Copyright © 2016 Albuquerque Journal
Central New Mexico Community College and Albuquerque Public Schools have put their bond and mill levy projects on hold pending the outcome of a lawsuit they argue is filled with misinterpretations of basic law.
They are seeking an expedited summary judgment for dismissal of the lawsuit, which was filed Feb. 15 by local attorney Robert Pidcock in 2nd Judicial District Court.
Pidcock argues that the Feb. 2 bond and mill levy election is invalid because it violated a number of statutes.
APS attorney Zachary L. McCormick responded to each of Pidcock’s claims in a March 9 memorandum:
• Pidcock said APS changed the tax mill levy rate 12 days before the election, but no change occurred. McCormick writes that Pidcock “apparently reviewed a pre-adoption draft of the resolution … and assumed that that draft was actually adopted.”
• APS and CNM should have listed all the planned capital projects on the ballot, according to Pidcock. Voters were asked to consider only three broad items – APS’ $375 million mill levy and $200 million bond and CNM’s $84 million bond – not specifics.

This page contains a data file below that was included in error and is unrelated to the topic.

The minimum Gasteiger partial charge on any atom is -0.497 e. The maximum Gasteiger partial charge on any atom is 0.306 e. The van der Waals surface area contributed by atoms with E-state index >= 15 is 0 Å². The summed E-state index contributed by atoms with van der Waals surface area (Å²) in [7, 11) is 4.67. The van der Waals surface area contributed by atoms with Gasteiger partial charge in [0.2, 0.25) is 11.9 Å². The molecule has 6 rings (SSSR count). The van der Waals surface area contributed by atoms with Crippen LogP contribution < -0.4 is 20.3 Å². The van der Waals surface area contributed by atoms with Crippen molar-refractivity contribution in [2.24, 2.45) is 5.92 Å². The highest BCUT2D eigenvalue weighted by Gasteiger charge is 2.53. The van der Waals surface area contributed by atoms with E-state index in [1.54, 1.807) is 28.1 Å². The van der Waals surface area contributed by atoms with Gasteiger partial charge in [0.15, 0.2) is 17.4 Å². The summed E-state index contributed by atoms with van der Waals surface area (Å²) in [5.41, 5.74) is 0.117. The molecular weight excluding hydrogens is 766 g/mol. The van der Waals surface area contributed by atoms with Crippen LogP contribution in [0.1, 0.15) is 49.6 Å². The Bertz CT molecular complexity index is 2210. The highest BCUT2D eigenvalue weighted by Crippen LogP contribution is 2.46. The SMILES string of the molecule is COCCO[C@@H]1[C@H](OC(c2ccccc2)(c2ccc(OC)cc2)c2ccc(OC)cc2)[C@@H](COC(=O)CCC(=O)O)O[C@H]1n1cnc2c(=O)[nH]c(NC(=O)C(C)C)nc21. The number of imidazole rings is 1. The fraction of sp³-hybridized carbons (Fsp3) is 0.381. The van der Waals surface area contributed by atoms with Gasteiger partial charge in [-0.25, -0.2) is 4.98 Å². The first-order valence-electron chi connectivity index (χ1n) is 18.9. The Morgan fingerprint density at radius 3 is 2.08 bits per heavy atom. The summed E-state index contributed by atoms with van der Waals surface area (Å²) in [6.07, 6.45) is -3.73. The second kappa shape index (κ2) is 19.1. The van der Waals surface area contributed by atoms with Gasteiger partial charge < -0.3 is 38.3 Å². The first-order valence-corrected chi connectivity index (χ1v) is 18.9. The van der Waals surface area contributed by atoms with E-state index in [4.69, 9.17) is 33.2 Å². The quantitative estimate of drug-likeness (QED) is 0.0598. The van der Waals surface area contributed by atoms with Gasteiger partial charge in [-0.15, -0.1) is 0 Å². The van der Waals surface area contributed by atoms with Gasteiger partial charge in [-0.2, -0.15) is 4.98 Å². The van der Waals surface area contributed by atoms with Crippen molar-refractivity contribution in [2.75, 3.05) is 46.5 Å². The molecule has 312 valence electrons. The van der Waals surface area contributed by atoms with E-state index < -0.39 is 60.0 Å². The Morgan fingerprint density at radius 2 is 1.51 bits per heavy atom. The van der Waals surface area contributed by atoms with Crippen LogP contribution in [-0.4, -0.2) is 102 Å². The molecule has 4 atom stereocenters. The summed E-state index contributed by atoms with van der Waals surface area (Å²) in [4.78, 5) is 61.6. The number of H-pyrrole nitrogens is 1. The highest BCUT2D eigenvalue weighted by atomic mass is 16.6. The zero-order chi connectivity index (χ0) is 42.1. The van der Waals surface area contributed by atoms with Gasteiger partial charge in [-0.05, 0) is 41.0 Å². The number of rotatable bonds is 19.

McCormick said the New Mexico Constitution requires APS and CNM to describe only the money’s “purpose,” for instance “erecting, remodeling, making additions to and furnishing school buildings or purchasing or improving school grounds.”
• Pidcock claims the defendants can legally spend the bond and mill levy funds on any capital project. But McCormick points to statutes that require a detailed five-year district facilities plan.
• APS hopes to build a $4.9 million employee health clinic, which Pidcock says is not a “school building” under state law and therefore disqualified from bond funds.
The Legislature describes a “school building” as “a public school, an administration building and related school structures or facilities.” The clinic fits that definition, McCormick said.
• Pidcock believes APS and CNM engaged in “logrolling,” because voters had to approve or reject all the projects at once. McCormick argues that “logrolling” typically applies to constitutional amendments, not school bond elections.
CNM cited similar arguments in its response but noted that a number of the issues only involve APS. Both declined further comment.
Pidcock told the Journal that his lawsuit should go before a judge because the law is not as clear as the defendants claim. For instance, he feels that applying the “school building” definition to an employee clinic is “a leap.”
The bonds and mill levy were approved by a comfortable margin in an election that drew more than 30,000 voters – roughly double the average of a school bond election.